- Exhaling through the nose gives the air more time in your body (because smaller hole = takes longer to exit), which means your body has more time to extract all of the good stuff from the air before pushing it out again… so you get more efficient breathing
- Nitric oxide is produced in the sinuses. It plays a role in boosting our immune system and regulating blood pressure.
- Balanced pH of your blood gases (to avoid serious consequences like Respiratory Acidosis which is associated with fatigue, shortness of breath and confusion)
- Deep nasal breathing will activate the lower lungs and move the rib cage will actually help with removing the waste from your cells! There are tons of lymph nodes and vessels in this area so the very act of deep nasal breathing can increase lymphatic flow, which means overall better circulatory and immune functioning!
- Can help you tolerate physical activity better
Health Dangers of Mouth Breathing
Besides the generally uncomfortable problems of dry mouth, breathing through your mouth can actually cause health problems. Here’s a list of common health risks associated with mouth breathing:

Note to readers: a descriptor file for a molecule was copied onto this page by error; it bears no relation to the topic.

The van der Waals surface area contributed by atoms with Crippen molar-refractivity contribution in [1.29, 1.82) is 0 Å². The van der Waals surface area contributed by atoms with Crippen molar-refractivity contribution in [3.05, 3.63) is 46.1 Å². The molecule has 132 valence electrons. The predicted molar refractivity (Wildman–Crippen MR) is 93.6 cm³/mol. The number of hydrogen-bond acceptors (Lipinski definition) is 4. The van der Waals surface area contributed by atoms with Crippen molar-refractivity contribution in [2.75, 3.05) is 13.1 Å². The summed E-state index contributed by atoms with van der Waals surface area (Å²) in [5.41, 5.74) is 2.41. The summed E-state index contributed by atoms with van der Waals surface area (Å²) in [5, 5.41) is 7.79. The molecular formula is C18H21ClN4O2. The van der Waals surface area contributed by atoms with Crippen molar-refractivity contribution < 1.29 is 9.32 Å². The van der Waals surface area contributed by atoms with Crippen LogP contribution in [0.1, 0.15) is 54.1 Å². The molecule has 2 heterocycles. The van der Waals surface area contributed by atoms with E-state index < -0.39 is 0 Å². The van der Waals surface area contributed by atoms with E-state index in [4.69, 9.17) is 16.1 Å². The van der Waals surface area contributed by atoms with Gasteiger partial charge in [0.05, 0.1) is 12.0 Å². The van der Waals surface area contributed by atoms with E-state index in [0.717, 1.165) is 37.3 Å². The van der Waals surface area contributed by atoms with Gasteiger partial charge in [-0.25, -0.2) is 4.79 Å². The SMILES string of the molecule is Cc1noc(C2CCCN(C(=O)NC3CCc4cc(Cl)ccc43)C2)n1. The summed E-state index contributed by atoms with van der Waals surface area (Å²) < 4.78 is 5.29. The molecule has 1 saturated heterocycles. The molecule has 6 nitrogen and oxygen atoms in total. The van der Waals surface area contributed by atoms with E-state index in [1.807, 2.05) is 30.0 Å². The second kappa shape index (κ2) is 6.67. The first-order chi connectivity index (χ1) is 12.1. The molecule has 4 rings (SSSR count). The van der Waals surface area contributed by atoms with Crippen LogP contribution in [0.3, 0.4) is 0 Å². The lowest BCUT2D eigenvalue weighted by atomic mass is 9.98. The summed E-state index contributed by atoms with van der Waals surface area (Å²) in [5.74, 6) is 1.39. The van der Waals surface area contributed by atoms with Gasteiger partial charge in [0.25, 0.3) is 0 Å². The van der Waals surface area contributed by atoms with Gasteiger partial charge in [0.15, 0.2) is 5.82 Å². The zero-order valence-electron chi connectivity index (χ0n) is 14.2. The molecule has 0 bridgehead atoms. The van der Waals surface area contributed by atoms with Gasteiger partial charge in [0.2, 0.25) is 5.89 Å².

- Decreased oxygenation of cells
- Increases the body’s stress response which can lead to high blood pressure, a high heart rate or abnormal heart rhythm, which increase the risk for heart attacks and strokes
- Encourages “chest breathing” which is a more shallow breathing pattern that can decrease the amount of oxygen delivered to the cells in your body
- Mouth breathing means the nitric oxide produced by your sinuses do not get distributed throughout your body which means less immune response and less regulation of blood pressure
- Poor regulation of oxygen to carbon dioxide exchange which can lead to dizziness, fainting, foggy thought patterns
- Can contribute to lower exertion levels, quicker fatigue time with less activity than if you were breathing nasally
- Reduced effectiveness of saliva to manage germs in your mouth… which can lead to cavities
- It can even affect your facial structure